Stacey Gregg‘s startling monologue focuses on a teenager struggling with their gender. It’s a portrait of confusion; a piece that presents a person still thinking and still forming. Gregg’s character doesn’t fit into a category: she can’t be easily defined by one of the many words and phrases – transgender, transvestite, lesbian – she is beginning to learn about. And it’s mainly because of this that Scorch feels like one of the more sharply observed works on this subject.
Amy McAllister gives a searing performance as a girl who has grown up a tomboy. "I’m a boy", she says, "Then I’m 11, then boobs!" There’s humour in that line, which McAllister brings out, but the line also cuts through to the play’s essence: here is someone who doesn’t really understand what she’s going through, but is going through it nonetheless.
Emma Jordan’s production begins with a blast of music and movement. McAllister’s robot dance quickly becomes something more bewildering, as though there’s something inside her trying to get out. Her limbs are beyond her control, her body moves without her permission. It’s a neat metaphor for the internal struggle, and one that is repeatedly referenced throughout the play – mainly in the mentions of that famous scene in Aliens where something bursts out of Sigourney Weaver.
But the piece doesn’t just focus on the private, there’s an excruciating public element to this story too. Gregg’s character finds refuge online; in avatars and in chat rooms where she pretends to be a guy called Kes. When she is messaged by a girl, they begin a relationship and because Kes feels so natural and happy as Kes, she doesn’t tell her new girlfriend the truth. Gregg shows us clearly that there’s no ulterior motive here, Kes is like any other teenager: blithely unaware of potential consequences. Those consequences arrive, and she is painted in the media as a predator, a pervert, someone who grooms unsuspecting girls online.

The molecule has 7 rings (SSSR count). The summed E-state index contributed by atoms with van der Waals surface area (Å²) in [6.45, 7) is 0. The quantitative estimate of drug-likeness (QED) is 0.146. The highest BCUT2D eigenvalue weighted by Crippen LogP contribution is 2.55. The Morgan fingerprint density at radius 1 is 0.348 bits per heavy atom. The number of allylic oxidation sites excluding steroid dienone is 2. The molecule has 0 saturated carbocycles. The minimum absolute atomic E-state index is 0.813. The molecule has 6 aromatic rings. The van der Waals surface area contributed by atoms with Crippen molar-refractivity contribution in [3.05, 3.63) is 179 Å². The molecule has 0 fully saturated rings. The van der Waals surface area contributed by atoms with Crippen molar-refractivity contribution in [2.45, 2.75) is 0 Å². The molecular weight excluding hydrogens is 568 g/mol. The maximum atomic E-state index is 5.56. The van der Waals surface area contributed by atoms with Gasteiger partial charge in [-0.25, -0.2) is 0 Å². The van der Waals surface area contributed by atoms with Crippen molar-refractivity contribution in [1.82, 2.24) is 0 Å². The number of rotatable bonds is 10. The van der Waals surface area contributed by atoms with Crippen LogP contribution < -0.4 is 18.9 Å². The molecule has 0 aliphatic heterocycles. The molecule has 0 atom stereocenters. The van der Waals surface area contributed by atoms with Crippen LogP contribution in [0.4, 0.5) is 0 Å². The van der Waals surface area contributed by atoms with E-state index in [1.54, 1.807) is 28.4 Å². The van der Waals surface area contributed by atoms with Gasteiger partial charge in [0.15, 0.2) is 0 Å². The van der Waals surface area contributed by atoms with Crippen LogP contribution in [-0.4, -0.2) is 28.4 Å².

McAllister entirely embodies the character. Short and stocky, her outline is hidden in a baggy hoody and grey tracksuit bottoms. McAllister deftly shows a chink of vulnerability in Kes’ swagger and confidence. You can sense a sadness and McAllister brings a wisdom to Kes. She responds to the way she feels, and communicates that as best she can, it’s those around her who are no help.
It’s a refreshing, complex character and a piece that forces us to listen to a voice rarely given the chance to be heard.
Scorch runs at Summerhall at 6.05pm on various dates until 28 Aug (not 9, 16, 23).